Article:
Gujrati's are often thought of as money-minded. They're well-known as business owners, both in and out of India. One disturbing stereotype I ran across while searching online is that Gujrati's are gutless. That one upset me. I read several references of women wanting to walk all over them because they were not typically known as fighters. Um, hello? What happened to general human nature? I read slanders about all Gujju's being vegetarian and couldn't help but wonder why in the world my personal, life-long Gujju friends all eat meat then. Could this be an NRI only concept? Surely not. Alas, I must digress that all of these things are stereotypes and should not be taken seriously.

Uttar Pradesh citizens are known for their corruption and criminal mentalities. I can't even count the number of times I've heard this stereotype. I heard it from those I've interacted with personally, I've seen it implied in news reports on both TV and in print. It's an ugly stereotype to say the least. What I personally saw with my own two eyes didn't give me that picture. I visited U.P. in April of 2011. I saw women in sari's doing road construction work. I saw children carrying sacks that weighed more than they do. So while there may be corruption and criminals there, my overall impression was that these people are doing what has to be done to survive. Every city, state and country in the world has crime and corruption.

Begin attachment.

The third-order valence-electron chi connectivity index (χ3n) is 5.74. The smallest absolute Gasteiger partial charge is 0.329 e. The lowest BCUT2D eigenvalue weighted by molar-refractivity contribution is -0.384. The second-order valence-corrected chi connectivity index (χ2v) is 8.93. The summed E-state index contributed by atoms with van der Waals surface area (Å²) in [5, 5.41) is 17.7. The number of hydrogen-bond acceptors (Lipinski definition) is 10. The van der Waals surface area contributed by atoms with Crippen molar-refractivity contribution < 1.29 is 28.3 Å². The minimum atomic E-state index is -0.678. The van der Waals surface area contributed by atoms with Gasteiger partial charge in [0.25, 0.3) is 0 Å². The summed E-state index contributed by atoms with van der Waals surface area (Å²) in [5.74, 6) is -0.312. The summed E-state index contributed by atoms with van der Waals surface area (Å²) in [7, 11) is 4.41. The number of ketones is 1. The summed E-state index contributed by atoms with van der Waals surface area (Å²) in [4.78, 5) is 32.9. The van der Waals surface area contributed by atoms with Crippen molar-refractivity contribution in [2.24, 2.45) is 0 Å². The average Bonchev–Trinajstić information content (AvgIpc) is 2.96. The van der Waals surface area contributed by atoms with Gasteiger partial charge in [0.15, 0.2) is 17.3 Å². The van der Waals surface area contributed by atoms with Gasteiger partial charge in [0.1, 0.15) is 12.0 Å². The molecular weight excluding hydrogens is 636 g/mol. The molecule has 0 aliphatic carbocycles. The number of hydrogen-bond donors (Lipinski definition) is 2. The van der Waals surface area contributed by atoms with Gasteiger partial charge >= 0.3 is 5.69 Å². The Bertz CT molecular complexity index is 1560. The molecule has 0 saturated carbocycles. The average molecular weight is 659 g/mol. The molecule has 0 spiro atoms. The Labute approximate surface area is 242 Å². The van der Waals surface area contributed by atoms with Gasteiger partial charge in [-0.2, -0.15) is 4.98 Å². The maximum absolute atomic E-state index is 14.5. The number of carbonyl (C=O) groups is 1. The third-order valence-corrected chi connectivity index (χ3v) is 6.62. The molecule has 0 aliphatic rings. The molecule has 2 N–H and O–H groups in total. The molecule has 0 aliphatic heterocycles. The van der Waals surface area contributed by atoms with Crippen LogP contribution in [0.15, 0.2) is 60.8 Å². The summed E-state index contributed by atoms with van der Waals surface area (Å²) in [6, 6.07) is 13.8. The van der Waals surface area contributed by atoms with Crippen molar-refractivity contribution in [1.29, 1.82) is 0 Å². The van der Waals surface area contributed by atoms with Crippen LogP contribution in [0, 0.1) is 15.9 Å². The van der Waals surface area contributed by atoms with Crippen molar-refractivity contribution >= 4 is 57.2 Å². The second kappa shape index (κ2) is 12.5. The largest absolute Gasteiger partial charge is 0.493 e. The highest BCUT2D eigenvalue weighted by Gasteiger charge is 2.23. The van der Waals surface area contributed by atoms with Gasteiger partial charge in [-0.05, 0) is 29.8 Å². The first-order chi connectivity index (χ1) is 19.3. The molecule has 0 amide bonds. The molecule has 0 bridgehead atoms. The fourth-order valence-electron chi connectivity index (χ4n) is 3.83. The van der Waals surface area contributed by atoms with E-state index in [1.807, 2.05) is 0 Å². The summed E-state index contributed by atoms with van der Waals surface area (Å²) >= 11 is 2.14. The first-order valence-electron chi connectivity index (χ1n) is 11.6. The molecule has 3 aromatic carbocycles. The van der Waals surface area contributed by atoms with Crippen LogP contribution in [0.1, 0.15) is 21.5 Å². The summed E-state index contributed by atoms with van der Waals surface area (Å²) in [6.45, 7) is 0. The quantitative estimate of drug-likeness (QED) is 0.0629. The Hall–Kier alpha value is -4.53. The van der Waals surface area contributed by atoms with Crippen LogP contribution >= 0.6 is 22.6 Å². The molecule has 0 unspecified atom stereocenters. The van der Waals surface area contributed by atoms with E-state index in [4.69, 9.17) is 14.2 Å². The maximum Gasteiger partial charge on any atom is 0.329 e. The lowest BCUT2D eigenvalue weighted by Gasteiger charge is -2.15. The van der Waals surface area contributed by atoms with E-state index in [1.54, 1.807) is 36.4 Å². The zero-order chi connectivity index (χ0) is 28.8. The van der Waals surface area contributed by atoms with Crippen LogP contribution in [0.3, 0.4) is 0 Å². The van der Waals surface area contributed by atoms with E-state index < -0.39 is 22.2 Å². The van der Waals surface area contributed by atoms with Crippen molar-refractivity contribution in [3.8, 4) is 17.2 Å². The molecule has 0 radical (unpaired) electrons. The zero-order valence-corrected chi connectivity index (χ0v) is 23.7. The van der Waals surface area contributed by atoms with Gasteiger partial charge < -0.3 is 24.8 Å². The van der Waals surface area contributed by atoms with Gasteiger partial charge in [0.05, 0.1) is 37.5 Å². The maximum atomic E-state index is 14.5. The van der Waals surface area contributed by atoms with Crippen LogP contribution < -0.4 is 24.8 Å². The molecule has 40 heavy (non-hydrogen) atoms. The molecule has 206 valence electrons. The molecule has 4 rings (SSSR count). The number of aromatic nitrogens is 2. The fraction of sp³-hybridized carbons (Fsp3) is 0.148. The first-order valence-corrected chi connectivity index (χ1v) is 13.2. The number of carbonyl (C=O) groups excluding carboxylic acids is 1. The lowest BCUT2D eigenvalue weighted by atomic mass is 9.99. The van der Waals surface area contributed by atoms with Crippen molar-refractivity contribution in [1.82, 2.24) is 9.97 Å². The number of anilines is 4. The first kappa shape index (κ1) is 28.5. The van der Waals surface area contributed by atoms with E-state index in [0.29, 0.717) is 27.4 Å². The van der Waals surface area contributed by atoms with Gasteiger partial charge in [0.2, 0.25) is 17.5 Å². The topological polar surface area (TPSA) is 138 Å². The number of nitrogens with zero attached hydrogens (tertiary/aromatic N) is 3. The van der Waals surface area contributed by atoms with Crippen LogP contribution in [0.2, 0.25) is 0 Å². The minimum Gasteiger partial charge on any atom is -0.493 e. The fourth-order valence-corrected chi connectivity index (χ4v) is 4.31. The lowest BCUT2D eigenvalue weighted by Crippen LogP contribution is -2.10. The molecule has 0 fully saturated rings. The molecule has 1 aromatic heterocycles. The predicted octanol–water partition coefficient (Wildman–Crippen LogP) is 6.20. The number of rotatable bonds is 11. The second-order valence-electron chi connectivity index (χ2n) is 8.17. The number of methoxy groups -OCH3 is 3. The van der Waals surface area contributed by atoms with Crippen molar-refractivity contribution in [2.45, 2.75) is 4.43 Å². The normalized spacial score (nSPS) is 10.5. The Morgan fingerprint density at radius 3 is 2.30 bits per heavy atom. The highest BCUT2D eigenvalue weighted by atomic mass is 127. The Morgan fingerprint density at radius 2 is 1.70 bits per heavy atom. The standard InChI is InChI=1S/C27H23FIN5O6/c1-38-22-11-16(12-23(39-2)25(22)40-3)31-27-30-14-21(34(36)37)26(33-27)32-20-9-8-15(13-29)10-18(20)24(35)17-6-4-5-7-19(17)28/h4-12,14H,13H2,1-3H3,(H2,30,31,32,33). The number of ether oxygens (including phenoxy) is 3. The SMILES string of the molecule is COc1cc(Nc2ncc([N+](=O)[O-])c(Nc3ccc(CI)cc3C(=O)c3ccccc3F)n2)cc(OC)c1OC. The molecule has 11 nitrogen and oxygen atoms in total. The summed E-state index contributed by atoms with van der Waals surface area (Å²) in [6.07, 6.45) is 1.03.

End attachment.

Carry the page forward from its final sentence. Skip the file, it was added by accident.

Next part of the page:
*Just as a side note, this same type of stereotyping occurs in the US as well. For my Indian readers, if you're not familiar with this in America, google for "West Virginia jokes" and you'll see what I mean. 

What are some stereotypes you've heard about states in India?
Have they affected you and your family?
Where do you think stereotypes like this come from?



Stereotypes in Print:
Times of India:  Parineeti & I are true Punjabis: Karan Tacker
DNA India: Why business-minded Gujaratis back Modi!